Artist Profile: Beatriz Santiago Muñoz

Still from La Cueva Negra, 2013, digital color video with sound. Courtesy of the artist and Galería Agustina Ferreyra, San Juan, Puerto Rico. (Courtesy of BOMB Magazine)

Still from La Cueva Negra, 2013, digital color video with sound. Courtesy of the artist and Galería Agustina Ferreyra, San Juan, Puerto Rico. (Courtesy of BOMB Magazine)

By Christina Di Biase

Beatriz Santiago Muñoz, born 1972 in San Juan, Puerto Rico, unveils truth through what is an inherently distorted medium. Film, appearing observational and objective, also holds a sense of romanticism that is difficult to avoid. Film naturally dances a line between fiction and reality. Visual imagery is powerful in that it expresses things that language cannot. Muñoz utilizes this dynamic in powerful short films that focus on the revealed histories of Puerto Rican landscapes.

“La Cueva Negra” (The Black Cave, 2013) is a vision of Puerto Rico’s sacred past and complicated present. The film is non-linear, with segmented narratives that are a balance between spoken word and quiet visuals. Two young boys adventuring through jungle interact with every part of their environment, while simultaneously noting the forgotten cars, graffiti, and what else has been left behind. The boys play on the ground of El Paso del Indio, a religious burial site in Puerto Rico, uncovered through road development. A sense of reflection is invoked regarding the history and myth of the land. The tension between the material present and a discovered knowledge of the past creates the crux of the film. It forces the viewer to think about how we interact with our landscapes and the history they hold. That interaction of past and present creates a new history of it's own.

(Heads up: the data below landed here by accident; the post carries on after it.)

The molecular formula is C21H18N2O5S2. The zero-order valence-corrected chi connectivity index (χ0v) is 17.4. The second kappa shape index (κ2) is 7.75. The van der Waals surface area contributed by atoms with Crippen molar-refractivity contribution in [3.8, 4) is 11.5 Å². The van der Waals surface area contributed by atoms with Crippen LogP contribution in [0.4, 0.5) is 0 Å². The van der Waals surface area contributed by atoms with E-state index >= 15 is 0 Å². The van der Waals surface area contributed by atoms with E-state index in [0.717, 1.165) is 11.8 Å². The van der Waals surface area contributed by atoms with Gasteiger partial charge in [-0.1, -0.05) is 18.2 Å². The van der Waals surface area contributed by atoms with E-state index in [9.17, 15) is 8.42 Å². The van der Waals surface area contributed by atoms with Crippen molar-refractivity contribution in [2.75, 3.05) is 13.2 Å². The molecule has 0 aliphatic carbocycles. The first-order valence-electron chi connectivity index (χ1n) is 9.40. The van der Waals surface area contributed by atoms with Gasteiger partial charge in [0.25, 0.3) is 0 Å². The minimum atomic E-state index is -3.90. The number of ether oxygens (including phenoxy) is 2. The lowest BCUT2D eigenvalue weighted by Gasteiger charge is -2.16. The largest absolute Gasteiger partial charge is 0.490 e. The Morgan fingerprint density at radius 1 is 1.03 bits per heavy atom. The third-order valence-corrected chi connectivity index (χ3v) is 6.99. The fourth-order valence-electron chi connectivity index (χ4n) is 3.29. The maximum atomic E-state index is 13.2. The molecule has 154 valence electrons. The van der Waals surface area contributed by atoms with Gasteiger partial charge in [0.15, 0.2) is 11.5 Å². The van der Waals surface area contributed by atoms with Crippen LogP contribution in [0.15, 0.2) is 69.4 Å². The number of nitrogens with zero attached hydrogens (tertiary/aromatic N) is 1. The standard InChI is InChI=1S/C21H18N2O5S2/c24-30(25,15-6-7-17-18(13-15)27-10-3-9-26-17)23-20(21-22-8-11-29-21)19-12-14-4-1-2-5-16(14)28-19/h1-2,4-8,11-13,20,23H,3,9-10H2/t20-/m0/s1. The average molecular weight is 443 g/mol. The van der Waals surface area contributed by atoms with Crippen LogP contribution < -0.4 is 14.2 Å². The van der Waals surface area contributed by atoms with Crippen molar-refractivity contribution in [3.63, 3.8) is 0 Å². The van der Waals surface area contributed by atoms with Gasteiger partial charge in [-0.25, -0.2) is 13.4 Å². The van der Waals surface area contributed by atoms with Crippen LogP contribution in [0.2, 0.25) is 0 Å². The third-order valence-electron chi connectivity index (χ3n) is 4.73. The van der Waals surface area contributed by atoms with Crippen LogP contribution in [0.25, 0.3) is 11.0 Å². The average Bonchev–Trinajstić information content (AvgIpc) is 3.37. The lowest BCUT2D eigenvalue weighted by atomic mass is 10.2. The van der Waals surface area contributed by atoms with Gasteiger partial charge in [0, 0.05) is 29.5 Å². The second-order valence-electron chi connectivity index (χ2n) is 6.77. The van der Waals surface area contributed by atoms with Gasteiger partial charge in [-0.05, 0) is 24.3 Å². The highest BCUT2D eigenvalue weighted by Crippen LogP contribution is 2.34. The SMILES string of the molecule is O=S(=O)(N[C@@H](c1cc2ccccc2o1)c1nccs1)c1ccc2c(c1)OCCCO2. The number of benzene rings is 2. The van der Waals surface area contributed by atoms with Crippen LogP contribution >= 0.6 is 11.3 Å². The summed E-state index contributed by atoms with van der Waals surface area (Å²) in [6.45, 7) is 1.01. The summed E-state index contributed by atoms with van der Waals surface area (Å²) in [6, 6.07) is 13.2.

Muñoz’s films all share these themes. They are beautiful to look at, but also invoke a deeper narrative. She leaves room for the audience to process information, refraining from filling in every blank. The information she relays directly is not overwhelming. She engages with the real world by consistently using locals in her films. She avoids a contrived narrative by allowing for improvisation. Her subjects' genuine interaction with their familiar environment creates a sense of authenticity, accessing a deeper self that Muñoz uses as a tool for transformation. Through Muñoz's work, we learn that one's personality is shaped by their relationship to their environment.